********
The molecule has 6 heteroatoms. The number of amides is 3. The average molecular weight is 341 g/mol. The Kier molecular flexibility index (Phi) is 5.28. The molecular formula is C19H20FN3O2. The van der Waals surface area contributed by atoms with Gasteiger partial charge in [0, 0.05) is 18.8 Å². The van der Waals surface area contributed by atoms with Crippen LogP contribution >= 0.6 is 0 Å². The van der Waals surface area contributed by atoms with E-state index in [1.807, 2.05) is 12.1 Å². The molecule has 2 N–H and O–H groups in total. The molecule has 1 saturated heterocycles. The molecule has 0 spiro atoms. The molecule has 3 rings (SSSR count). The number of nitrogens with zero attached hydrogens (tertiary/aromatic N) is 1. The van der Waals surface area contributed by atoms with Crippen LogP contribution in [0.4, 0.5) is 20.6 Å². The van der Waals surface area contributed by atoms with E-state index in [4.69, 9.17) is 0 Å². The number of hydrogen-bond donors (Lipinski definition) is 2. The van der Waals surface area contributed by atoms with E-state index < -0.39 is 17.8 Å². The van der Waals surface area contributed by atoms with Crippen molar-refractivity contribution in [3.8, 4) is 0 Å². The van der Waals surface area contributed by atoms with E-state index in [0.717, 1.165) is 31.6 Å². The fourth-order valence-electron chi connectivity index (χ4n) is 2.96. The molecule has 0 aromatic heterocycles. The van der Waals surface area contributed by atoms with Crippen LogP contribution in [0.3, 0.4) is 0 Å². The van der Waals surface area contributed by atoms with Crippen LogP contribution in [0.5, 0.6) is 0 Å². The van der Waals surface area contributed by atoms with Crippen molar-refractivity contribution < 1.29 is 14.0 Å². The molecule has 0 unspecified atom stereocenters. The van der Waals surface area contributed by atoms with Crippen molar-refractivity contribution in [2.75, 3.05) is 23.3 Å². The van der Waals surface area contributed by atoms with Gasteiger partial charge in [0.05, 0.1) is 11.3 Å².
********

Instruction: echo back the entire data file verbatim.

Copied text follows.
The molecule has 6 heteroatoms. The number of amides is 3. The average molecular weight is 341 g/mol. The Kier molecular flexibility index (Phi) is 5.28. The molecular formula is C19H20FN3O2. The van der Waals surface area contributed by atoms with Gasteiger partial charge in [0, 0.05) is 18.8 Å². The van der Waals surface area contributed by atoms with Crippen LogP contribution >= 0.6 is 0 Å². The van der Waals surface area contributed by atoms with E-state index in [1.807, 2.05) is 12.1 Å². The molecule has 2 N–H and O–H groups in total. The molecule has 1 saturated heterocycles. The molecule has 0 spiro atoms. The molecule has 3 rings (SSSR count). The number of nitrogens with zero attached hydrogens (tertiary/aromatic N) is 1. The van der Waals surface area contributed by atoms with Crippen LogP contribution in [0.4, 0.5) is 20.6 Å². The van der Waals surface area contributed by atoms with E-state index in [4.69, 9.17) is 0 Å². The number of hydrogen-bond donors (Lipinski definition) is 2. The van der Waals surface area contributed by atoms with E-state index < -0.39 is 17.8 Å². The van der Waals surface area contributed by atoms with Crippen molar-refractivity contribution in [3.8, 4) is 0 Å². The van der Waals surface area contributed by atoms with E-state index in [0.717, 1.165) is 31.6 Å². The fourth-order valence-electron chi connectivity index (χ4n) is 2.96. The molecule has 0 aromatic heterocycles. The van der Waals surface area contributed by atoms with Crippen LogP contribution in [0.3, 0.4) is 0 Å². The van der Waals surface area contributed by atoms with Crippen LogP contribution in [0.5, 0.6) is 0 Å². The van der Waals surface area contributed by atoms with Crippen molar-refractivity contribution < 1.29 is 14.0 Å². The molecule has 0 unspecified atom stereocenters. The van der Waals surface area contributed by atoms with Crippen molar-refractivity contribution in [2.75, 3.05) is 23.3 Å². The van der Waals surface area contributed by atoms with Gasteiger partial charge in [0.05, 0.1) is 11.3 Å².